Soft Tissue Therapy is the use of the hands to target specific areas of dysfunction for the purpose of a therapeutic outcome. Techniques may include therapeutic massage, muscle energy techniques, neuromuscular techniques, positional release techniques, myofascial release techniques, trigger point therapy, lymphatic drainage techniques and joint mobilisation.

Temperature Therapies is the application of either heat (thermal therapy) or cold (cryotherapy). Techniques may include heat packs, cold packs, ice baths, whirlpools, heat lamps, and paraffin wax baths.

Electromechanical Stimulation is the application of electrical currents or soundwaves to produce a healing and/or analgesic (pain-modifying) outcome. Techniques include TENS therapy, interferential technique, therapeutic ultrasound and low level laser therapy.

Myofascial Dry-Needling (MDN) is the application of fine filiform needles (which are also used by but not exclusive to acupuncture) into specific points in the muscles known as trigger points, to produce a healing and analgesic (pain-modifying) outcome.

Myofascial Stretching is the application of a range of stretching techniques, used to elongate the muscle fibres, return functionally short muscles to their optimal length and increase the range of motion of a joint, leading to prevention of further injury. Techniques may include static stretching, dynamic stretching and proprioceptive neuromuscular facilitation stretching (PNF).

Rehabilitative Exercise and Corrective Actions are seen as central components of any myotherapy treatment. Proponents claim they enable the client to take responsibility for their own health, act to permanently change dysfunctional patterns, and prevent injury. Techniques may include core stability and Swiss Ball, hydrotherapy neuromusculoskeletal rehabilitative programs, biomechanical retraining, nutrition, injury prevention, and lifestyle education.


In 2015 the Australian Government's Department of Health published the results of a review of alternative therapies that sought to determine if any were suitable for being covered by health insurance; "Massage therapy or myotherapy" was one of 17 therapies evaluated for which no clear evidence of effectiveness was found.[4] The report found that the overall quality of the trial was poor, although highlighted that there was moderate quality evidence of success with certain patients. The report concluded that "the effectiveness of massage therapy within this population remains uncertain. No studies were identified that assessed the effect of myotherapy in people with a clinical condition, and the effectiveness of this therapy is therefore unknown."[4]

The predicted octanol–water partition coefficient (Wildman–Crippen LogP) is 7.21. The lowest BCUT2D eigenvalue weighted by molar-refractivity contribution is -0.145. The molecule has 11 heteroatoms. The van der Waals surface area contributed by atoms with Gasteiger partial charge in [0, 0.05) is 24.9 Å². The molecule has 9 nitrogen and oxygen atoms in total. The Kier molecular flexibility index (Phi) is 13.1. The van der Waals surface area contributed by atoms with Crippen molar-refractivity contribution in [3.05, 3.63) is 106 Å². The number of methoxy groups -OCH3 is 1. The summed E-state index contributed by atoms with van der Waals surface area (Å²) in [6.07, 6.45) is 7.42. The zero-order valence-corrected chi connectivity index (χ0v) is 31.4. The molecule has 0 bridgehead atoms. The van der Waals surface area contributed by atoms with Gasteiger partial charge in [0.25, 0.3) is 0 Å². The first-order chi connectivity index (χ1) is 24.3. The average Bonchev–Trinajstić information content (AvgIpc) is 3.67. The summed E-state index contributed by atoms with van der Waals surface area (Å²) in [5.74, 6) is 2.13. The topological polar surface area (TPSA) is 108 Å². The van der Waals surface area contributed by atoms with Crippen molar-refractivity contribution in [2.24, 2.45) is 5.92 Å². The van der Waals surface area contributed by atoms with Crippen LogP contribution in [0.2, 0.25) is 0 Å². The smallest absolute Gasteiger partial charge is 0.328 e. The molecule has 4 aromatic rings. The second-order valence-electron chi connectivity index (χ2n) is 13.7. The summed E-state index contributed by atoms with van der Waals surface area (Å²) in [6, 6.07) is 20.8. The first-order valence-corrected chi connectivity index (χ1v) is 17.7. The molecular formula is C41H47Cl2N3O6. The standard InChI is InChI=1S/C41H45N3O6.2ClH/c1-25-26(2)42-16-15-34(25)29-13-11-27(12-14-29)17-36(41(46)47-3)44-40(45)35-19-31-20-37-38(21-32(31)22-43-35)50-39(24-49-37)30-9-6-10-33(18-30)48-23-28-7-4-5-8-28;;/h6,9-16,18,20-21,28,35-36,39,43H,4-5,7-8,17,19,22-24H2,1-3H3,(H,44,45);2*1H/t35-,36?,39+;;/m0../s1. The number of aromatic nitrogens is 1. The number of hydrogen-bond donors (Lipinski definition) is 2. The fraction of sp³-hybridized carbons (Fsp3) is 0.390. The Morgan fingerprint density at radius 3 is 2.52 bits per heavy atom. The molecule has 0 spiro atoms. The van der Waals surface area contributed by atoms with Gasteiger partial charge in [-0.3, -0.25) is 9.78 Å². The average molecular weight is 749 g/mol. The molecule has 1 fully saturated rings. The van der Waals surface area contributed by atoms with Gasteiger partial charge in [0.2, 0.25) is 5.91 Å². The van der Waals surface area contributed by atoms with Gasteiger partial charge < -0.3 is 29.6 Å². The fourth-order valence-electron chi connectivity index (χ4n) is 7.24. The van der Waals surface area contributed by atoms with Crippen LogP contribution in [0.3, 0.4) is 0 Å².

1. ^ Vagg, Michael (October 3, 2012). "Myotherapy: panacea or placebo?". The Conversation. Retrieved 23 July 2017.
  2. ^ "Myotherapy". State Government of Victoria. Retrieved 25 August 2012.
  3. ^ "Myotherapy Melbourne". Motion Myotherapy. Retrieved 28 May 2019.
  4. ^ a b Baggoley, Chris (2015). "Review of the Australian Government Rebate on Natural Therapies for Private Health Insurance" (PDF). Australian Government – Department of Health.

Further reading[edit]

  • Gunn C.C.; 2007, The Gunn Approach to the Treatment of Chronic Pain – Intramuscular Stimulation for Myofascial Pain of Radiculopathic Origin, 2nd edn., Churchill Livingstone, CN
  • Jamison J.R.; 2006, Differential Diagnosis for Primary Care – a handbook for health care practitioners, 2nd edn., Elsevier, LON
  • Kendall, F.P. et al. 2005, Muscles Testing and Function with Posture and Pain, 5th edn., Lippincott Williams & Wilkins, USA
  • Magee D.J.; 2006, Orthopedic Physical Assessment, 4th edn., Saunders Elsevier, USA
  • Petty N.J. & Moore A.P.; 2002, Neuromusculoskeletal Examination and Assessment – A Handbook for Therapists, 2nd edn., Churchill Livingstone/Elsevier Science Ltd., CN
  • Travell J.G. & Simons D.G.; 1999, Myofascial Pain and Dysfunction – The Trigger Point Manual: Volume 1. Upper Half of Body, 2nd edn., Lippincott Williams & Wilkins, USA
  • Travell J.G. & Simons D.G.; 1993, Myofascial Pain and Dysfunction – The Trigger Point Manual: Volume 2. The Lower Extremities, Lippincott Williams & Wilkins, USA
  • Tritton, B.; 1996, Massage and Myotherapy, 2nd edn., RMIT Publishing, AUS